Canyon Point, Utah
LESS IS MORE IN THE DESERT
Fueled by the early success of Dunton, Christoph and Bernt decided to look for a property in the Southwest, with the idea to develop another iconic high-end resort in the famous Four Corners’ Region of the American West. It would reflect what visitors to these lands of red rocks, and vast deserts would expect to see, and experience.
The land they found was spectacular, and presented them with a ‘clean slate’. There were no existing structures, and they reminded themselves that the Southwest with its wide-open spaces, had inspired much contemporary architecture in the past, including works by Frank Lloyd Wright, Will Bruder and Richard Neutra. Christoph and Bernt, ended up controlling 2,000 acres of pristine desert, and the dramatic rock formations surrounding it.
To help them create ‘deep content’, they brought three independent architects onboard: Rick Joy, Wendell Burnette and Marwan Al Sayed, all three based in Arizona. The architects agreed to work as a team, and their design was driven by what they knew of ancient desert structures, both in the U.S. and around the world.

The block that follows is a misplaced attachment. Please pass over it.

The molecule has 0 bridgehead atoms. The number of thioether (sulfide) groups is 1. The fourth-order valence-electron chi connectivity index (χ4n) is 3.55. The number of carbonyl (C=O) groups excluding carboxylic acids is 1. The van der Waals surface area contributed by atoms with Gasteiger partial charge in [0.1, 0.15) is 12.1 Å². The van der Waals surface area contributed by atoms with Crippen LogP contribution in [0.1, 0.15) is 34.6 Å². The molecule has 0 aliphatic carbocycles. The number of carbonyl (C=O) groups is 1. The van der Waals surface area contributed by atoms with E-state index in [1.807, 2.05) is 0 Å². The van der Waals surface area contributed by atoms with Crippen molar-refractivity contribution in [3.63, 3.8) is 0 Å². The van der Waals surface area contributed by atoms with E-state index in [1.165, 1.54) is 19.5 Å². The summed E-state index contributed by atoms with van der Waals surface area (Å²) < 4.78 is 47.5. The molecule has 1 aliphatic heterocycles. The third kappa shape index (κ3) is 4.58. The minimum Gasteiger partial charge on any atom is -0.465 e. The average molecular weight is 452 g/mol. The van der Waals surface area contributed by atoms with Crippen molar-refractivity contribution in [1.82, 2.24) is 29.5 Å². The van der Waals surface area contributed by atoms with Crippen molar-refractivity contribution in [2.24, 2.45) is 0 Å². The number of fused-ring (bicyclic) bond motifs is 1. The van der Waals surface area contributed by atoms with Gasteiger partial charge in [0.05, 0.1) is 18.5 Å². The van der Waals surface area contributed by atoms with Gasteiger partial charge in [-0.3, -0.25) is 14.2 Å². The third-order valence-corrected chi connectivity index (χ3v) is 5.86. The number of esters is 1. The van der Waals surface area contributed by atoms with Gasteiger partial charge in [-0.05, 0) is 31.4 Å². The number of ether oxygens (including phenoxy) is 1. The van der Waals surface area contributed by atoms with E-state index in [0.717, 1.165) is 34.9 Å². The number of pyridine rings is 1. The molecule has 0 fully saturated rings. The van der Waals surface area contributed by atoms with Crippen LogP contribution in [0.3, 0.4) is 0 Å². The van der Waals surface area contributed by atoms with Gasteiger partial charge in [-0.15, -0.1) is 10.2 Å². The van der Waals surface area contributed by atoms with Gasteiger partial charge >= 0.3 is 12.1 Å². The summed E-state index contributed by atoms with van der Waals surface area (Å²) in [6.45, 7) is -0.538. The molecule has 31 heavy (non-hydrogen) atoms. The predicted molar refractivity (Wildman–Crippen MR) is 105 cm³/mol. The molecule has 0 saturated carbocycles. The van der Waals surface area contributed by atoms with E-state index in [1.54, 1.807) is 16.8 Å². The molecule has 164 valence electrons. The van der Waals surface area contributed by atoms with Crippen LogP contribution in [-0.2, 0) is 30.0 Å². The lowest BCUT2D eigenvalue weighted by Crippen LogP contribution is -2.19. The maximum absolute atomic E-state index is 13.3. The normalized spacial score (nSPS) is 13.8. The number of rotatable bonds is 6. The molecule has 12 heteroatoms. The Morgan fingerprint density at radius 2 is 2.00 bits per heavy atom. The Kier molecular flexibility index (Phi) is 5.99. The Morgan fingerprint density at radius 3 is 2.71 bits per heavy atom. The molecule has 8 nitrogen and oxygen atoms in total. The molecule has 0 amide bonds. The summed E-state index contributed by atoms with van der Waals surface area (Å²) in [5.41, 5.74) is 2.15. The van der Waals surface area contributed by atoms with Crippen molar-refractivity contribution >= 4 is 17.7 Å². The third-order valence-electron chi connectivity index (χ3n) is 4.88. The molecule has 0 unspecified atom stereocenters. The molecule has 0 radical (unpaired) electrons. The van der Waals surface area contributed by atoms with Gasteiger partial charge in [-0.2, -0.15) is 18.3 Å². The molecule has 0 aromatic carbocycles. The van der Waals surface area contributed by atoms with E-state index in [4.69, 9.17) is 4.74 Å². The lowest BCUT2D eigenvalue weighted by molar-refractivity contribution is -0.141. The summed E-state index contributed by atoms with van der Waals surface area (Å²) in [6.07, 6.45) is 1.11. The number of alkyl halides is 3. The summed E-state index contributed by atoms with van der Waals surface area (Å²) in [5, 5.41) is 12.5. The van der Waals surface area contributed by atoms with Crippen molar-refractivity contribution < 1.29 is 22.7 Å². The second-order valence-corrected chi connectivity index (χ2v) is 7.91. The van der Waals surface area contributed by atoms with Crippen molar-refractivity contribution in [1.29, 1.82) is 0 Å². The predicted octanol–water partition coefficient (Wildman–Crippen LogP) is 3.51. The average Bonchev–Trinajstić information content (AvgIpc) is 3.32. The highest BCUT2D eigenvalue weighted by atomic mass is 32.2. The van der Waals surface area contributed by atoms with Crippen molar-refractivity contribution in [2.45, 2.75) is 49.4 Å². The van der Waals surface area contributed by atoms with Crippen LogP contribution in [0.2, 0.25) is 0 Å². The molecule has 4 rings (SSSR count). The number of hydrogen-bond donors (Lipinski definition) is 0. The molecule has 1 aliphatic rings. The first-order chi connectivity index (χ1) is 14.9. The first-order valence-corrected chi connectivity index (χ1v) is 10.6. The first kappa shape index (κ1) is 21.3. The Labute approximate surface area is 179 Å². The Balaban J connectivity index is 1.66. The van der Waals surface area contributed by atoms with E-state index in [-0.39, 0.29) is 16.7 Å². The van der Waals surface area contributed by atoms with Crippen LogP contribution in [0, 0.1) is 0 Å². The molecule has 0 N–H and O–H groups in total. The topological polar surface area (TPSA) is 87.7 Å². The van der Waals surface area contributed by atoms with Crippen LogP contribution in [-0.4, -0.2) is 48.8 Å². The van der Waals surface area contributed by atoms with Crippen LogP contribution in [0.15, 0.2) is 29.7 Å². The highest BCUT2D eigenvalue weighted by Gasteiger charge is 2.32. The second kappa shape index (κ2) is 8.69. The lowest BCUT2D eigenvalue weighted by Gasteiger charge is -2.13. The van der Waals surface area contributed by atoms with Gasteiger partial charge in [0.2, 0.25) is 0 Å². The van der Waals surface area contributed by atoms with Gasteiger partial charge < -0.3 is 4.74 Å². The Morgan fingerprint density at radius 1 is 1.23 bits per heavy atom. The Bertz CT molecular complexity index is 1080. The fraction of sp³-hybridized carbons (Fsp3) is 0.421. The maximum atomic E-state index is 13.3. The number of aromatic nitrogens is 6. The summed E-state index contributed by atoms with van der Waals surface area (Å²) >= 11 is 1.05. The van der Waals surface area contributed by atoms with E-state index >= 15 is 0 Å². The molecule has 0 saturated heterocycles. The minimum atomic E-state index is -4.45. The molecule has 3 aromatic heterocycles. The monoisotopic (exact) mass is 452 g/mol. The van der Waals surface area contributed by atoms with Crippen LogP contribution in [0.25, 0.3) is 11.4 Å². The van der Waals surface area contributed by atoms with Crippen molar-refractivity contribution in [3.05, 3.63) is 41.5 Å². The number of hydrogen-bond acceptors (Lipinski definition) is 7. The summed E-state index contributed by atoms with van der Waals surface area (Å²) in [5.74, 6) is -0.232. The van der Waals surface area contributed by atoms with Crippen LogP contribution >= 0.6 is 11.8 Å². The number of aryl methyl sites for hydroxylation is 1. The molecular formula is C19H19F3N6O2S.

Eight years later Amangiri opened to the public. Since then, much has been written about it, as it remains a destination with no competition.
"With a batch plant on-site, we were able to use the desert sand for the massive concrete structures that are Amangiri, leaving them like chiseled geometric extensions of the rock surrounding them. With a “canvas” of two thousand acres of desert and rock to ‘draw’ on, Amangiri – with just thirty-four guest units – is a powerful example of ‘Less is more. Access was programmed to include a long sequence of arrival with the resort itself not visible until the very last moment."